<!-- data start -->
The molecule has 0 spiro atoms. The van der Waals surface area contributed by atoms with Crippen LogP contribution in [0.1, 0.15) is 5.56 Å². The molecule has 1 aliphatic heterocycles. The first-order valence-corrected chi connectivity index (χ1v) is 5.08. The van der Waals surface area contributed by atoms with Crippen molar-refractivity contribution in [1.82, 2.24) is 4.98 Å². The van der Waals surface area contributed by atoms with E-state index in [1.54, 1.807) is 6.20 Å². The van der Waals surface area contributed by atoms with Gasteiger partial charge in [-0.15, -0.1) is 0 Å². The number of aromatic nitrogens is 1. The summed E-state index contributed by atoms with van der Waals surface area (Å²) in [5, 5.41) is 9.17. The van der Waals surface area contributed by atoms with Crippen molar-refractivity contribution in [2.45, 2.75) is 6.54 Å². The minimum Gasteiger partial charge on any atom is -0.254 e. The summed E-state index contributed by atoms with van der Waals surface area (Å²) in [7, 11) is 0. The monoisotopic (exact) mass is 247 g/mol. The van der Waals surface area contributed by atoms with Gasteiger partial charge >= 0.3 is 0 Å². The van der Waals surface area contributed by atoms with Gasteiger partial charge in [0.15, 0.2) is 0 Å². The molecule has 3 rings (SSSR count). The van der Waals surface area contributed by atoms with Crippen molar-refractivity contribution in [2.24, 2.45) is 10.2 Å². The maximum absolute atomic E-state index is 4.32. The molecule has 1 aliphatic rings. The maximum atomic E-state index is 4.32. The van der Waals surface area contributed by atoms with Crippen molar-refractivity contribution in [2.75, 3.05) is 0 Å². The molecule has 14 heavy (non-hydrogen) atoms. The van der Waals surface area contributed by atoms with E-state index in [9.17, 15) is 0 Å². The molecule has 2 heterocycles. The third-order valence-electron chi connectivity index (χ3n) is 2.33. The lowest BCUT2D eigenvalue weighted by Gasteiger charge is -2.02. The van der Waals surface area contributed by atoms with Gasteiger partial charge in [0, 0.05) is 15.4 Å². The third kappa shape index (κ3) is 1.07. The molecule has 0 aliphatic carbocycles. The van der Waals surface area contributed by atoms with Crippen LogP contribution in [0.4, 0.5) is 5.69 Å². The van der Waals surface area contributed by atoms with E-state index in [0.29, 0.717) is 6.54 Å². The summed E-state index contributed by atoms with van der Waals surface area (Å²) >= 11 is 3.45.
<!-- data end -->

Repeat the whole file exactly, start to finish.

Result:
The molecule has 0 spiro atoms. The van der Waals surface area contributed by atoms with Crippen LogP contribution in [0.1, 0.15) is 5.56 Å². The molecule has 1 aliphatic heterocycles. The first-order valence-corrected chi connectivity index (χ1v) is 5.08. The van der Waals surface area contributed by atoms with Crippen molar-refractivity contribution in [1.82, 2.24) is 4.98 Å². The van der Waals surface area contributed by atoms with E-state index in [1.54, 1.807) is 6.20 Å². The van der Waals surface area contributed by atoms with Gasteiger partial charge in [-0.15, -0.1) is 0 Å². The number of aromatic nitrogens is 1. The summed E-state index contributed by atoms with van der Waals surface area (Å²) in [5, 5.41) is 9.17. The van der Waals surface area contributed by atoms with Crippen molar-refractivity contribution in [2.45, 2.75) is 6.54 Å². The minimum Gasteiger partial charge on any atom is -0.254 e. The summed E-state index contributed by atoms with van der Waals surface area (Å²) in [7, 11) is 0. The monoisotopic (exact) mass is 247 g/mol. The van der Waals surface area contributed by atoms with Gasteiger partial charge >= 0.3 is 0 Å². The van der Waals surface area contributed by atoms with Gasteiger partial charge in [0.15, 0.2) is 0 Å². The molecule has 3 rings (SSSR count). The van der Waals surface area contributed by atoms with Crippen molar-refractivity contribution in [2.24, 2.45) is 10.2 Å². The maximum absolute atomic E-state index is 4.32. The molecule has 1 aliphatic rings. The maximum atomic E-state index is 4.32. The van der Waals surface area contributed by atoms with Crippen molar-refractivity contribution in [2.75, 3.05) is 0 Å². The molecule has 14 heavy (non-hydrogen) atoms. The van der Waals surface area contributed by atoms with E-state index in [9.17, 15) is 0 Å². The molecule has 2 heterocycles. The third-order valence-electron chi connectivity index (χ3n) is 2.33. The lowest BCUT2D eigenvalue weighted by Gasteiger charge is -2.02. The van der Waals surface area contributed by atoms with Gasteiger partial charge in [0, 0.05) is 15.4 Å². The third kappa shape index (κ3) is 1.07. The molecule has 0 aliphatic carbocycles. The van der Waals surface area contributed by atoms with Crippen LogP contribution in [0.4, 0.5) is 5.69 Å². The van der Waals surface area contributed by atoms with E-state index in [0.29, 0.717) is 6.54 Å². The summed E-state index contributed by atoms with van der Waals surface area (Å²) >= 11 is 3.45.